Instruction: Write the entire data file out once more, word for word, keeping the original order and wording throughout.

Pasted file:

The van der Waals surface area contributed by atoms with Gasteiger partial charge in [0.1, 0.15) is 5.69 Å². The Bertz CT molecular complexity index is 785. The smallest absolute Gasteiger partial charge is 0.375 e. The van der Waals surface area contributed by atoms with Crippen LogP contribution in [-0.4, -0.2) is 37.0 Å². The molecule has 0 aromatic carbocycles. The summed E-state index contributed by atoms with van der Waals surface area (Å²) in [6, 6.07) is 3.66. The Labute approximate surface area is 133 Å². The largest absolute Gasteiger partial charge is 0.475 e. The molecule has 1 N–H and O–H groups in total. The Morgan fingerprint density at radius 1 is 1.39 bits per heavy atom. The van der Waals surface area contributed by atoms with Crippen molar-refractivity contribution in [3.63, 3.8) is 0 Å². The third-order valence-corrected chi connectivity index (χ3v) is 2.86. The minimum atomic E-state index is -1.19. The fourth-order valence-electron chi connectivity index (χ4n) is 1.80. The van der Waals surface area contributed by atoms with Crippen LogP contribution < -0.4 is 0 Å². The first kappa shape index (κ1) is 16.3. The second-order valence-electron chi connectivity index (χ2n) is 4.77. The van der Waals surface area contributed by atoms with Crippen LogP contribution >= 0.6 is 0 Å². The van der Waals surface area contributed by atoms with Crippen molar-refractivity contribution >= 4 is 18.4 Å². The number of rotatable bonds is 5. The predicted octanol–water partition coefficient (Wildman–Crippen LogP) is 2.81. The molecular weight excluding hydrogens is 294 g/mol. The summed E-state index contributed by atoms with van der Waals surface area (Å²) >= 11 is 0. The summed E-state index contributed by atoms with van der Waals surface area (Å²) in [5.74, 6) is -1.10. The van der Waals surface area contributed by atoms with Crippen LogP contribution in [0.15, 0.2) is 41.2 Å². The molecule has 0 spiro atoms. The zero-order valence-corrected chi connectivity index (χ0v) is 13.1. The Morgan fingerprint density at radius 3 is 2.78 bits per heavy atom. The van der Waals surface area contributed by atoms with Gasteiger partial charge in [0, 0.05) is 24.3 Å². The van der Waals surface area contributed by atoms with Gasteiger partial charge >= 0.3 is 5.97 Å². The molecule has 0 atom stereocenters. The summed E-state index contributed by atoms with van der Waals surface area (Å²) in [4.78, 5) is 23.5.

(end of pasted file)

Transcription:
The van der Waals surface area contributed by atoms with Gasteiger partial charge in [0.1, 0.15) is 5.69 Å². The Bertz CT molecular complexity index is 785. The smallest absolute Gasteiger partial charge is 0.375 e. The van der Waals surface area contributed by atoms with Crippen LogP contribution in [-0.4, -0.2) is 37.0 Å². The molecule has 0 aromatic carbocycles. The summed E-state index contributed by atoms with van der Waals surface area (Å²) in [6, 6.07) is 3.66. The Labute approximate surface area is 133 Å². The largest absolute Gasteiger partial charge is 0.475 e. The molecule has 1 N–H and O–H groups in total. The Morgan fingerprint density at radius 1 is 1.39 bits per heavy atom. The van der Waals surface area contributed by atoms with Crippen molar-refractivity contribution in [3.63, 3.8) is 0 Å². The third-order valence-corrected chi connectivity index (χ3v) is 2.86. The minimum atomic E-state index is -1.19. The fourth-order valence-electron chi connectivity index (χ4n) is 1.80. The van der Waals surface area contributed by atoms with Crippen LogP contribution < -0.4 is 0 Å². The first kappa shape index (κ1) is 16.3. The second-order valence-electron chi connectivity index (χ2n) is 4.77. The van der Waals surface area contributed by atoms with Crippen LogP contribution >= 0.6 is 0 Å². The van der Waals surface area contributed by atoms with Crippen molar-refractivity contribution >= 4 is 18.4 Å². The number of rotatable bonds is 5. The predicted octanol–water partition coefficient (Wildman–Crippen LogP) is 2.81. The molecular weight excluding hydrogens is 294 g/mol. The summed E-state index contributed by atoms with van der Waals surface area (Å²) >= 11 is 0. The summed E-state index contributed by atoms with van der Waals surface area (Å²) in [5.74, 6) is -1.10. The van der Waals surface area contributed by atoms with Crippen LogP contribution in [0.15, 0.2) is 41.2 Å². The molecule has 0 spiro atoms. The zero-order valence-corrected chi connectivity index (χ0v) is 13.1. The Morgan fingerprint density at radius 3 is 2.78 bits per heavy atom. The van der Waals surface area contributed by atoms with Gasteiger partial charge in [0, 0.05) is 24.3 Å². The van der Waals surface area contributed by atoms with Gasteiger partial charge >= 0.3 is 5.97 Å². The molecule has 0 atom stereocenters. The summed E-state index contributed by atoms with van der Waals surface area (Å²) in [4.78, 5) is 23.5.